Among the indexed terms that include the word “medicine/s” are two acts that deal with patent medicines, the Patent Medicine Stamp Duty Act of 1812 and the would-be Patent Medicines Act of 1884.


The putative IndoEuropean root PETƏ meant to spread and hence to open out.

There are many ways in which English words have descended from IndoEuropean roots, some of them directly or indirectly via Greek forms, some via Latin forms, and some via Germanic forms. The ways in which this has happened include direct derivation or derivation after such effects as nasalisation, vowel changes, consonantal changes, and the addition of suffixes. And all combinations of these are possible.

For example, changing the E in PETƏ to an A and changing the final neutral vowel sound, the Ə, known technically as a schwa, to a long Ē gives the Latin verb patēre, to open, giving us words such as patent, open, as in a patent ductus arteriosus, and patulous, spread wide apart, open, or distended, used, for example, to describe a dysfunctional anal sphincter. And a patio spreads out from a house.

Add a suffix to PETƏ and you get a petal, from the Greek word πέταλον, a leaf. Add a different suffix and you get the broad-brimmed hat worn by the Greek god Hermes, πέτασος. Transpose the vowels and you get a patella, which in Latin is a broad flat dish, one that spreads out. And patella, by consonantal metathesis, gives us platera, also a dish, which comes down to us as a plate or platter. The Spanish dish paella is called after the broad pan in which it is cooked. Patina was another Latin word for a dish, and a patina is a sheen that spreads across a surface. A paten is a shallow dish on which the host is laid during the Eucharist.

A vowel change and a suffix give us the Latin verbs pandere and expandere, to expand; the past participle of pandere is passus, which, as a noun, means a step, giving us pass, passage, passenger, passport, and passacaglia, a dance performed in the street, calle in Spanish. Passim in Latin means all over the place, in a scattered fashion; in English it means found throughout a text.

Now change the initial P to an F, by the process known as Grimm’s law. This law governs the ways in which particular sets of consonantal phonemes change from one to another as languages develop, explaining certain Latin/English and Greek/English correspondences. The interchanging sets are:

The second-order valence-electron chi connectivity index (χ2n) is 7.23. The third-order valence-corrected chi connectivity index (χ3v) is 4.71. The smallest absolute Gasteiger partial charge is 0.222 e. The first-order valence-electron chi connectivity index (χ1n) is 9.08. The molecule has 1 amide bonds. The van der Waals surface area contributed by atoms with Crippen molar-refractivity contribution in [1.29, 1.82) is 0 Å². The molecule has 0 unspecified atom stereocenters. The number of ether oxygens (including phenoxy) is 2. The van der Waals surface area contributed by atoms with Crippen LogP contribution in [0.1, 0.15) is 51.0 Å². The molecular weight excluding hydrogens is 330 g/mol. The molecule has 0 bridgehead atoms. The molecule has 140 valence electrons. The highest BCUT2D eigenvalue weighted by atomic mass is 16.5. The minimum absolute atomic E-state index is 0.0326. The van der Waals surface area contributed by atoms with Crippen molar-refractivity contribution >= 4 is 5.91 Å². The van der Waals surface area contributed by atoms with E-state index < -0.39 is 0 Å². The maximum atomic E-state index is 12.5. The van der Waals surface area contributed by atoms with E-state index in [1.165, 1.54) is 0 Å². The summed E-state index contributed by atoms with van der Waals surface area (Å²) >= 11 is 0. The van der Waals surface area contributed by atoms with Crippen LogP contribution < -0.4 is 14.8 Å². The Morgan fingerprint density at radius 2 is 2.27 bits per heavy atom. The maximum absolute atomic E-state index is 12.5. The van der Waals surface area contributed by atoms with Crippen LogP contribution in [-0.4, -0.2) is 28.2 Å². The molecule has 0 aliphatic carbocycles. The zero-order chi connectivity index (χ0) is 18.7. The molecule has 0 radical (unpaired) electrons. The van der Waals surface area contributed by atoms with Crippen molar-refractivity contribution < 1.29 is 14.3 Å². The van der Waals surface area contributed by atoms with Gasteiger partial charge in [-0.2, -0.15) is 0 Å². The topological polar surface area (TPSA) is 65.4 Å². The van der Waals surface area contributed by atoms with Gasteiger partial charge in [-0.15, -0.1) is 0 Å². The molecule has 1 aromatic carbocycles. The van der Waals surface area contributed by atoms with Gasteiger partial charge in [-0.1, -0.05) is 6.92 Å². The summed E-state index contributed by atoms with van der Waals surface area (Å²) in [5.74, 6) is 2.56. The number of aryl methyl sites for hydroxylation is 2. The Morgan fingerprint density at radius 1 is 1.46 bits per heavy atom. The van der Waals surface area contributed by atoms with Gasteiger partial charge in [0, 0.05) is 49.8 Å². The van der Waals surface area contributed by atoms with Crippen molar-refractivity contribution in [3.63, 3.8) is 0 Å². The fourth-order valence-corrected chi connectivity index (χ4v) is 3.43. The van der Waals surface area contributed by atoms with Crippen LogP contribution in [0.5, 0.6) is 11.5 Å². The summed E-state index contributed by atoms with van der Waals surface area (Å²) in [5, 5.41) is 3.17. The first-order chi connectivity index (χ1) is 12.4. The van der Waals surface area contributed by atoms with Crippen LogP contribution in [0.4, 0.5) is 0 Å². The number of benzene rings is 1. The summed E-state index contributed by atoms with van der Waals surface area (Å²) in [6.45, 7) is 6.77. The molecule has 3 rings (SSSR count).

● the velars k, g, and h, explaining cardia/heart, genu/knee, and hostis/guest;

● the dentals t, d, and th, explaining tres/three, duo/two, and thyroid/door;

● the labials p, b, and f, explaining pes/foot, labia/lip, and fundamentum/bottom

Take PETƏ, change the first vowel, add a suffix, and you get POTƏ-MO. Now apply Grimm’s law and you get FOTƏ-MO, giving the hypothetical Germanic root fathmaz, which becomes fæthm in Old English, and eventually fathom. A fathom was originally a distance that could be spanned by two arms stretched out, about six feet.

This makes me wonder about the possible origin of the word hippopotamus, which comes from two Greek words, ἵππος, a horse, and ποταμός, a river. Although the OED says that the origin of ποταμός, is “of uncertain origin,” I wonder if it comes from PETƏ, describing water that spreads out.

Patent medicines

Knowing the openness of patency, you might think that the contents of patent medicines would be open to scrutiny. Not so, or at least not originally.

The OED tells us that letters patent (Latin litterae patentes) were originally open letters from a monarch or government, intended “to record a contract, authorize or command an action, or confer a privilege, right, office, title, or property”; the term then came to mean a document that grants “for a set period the sole right to make, use, or sell some process, invention, or commodity.”4 The term was subsequently shortened to “patent.” The letters may have been patent, but did not require that the “processes, inventions, or commodities” also had to be.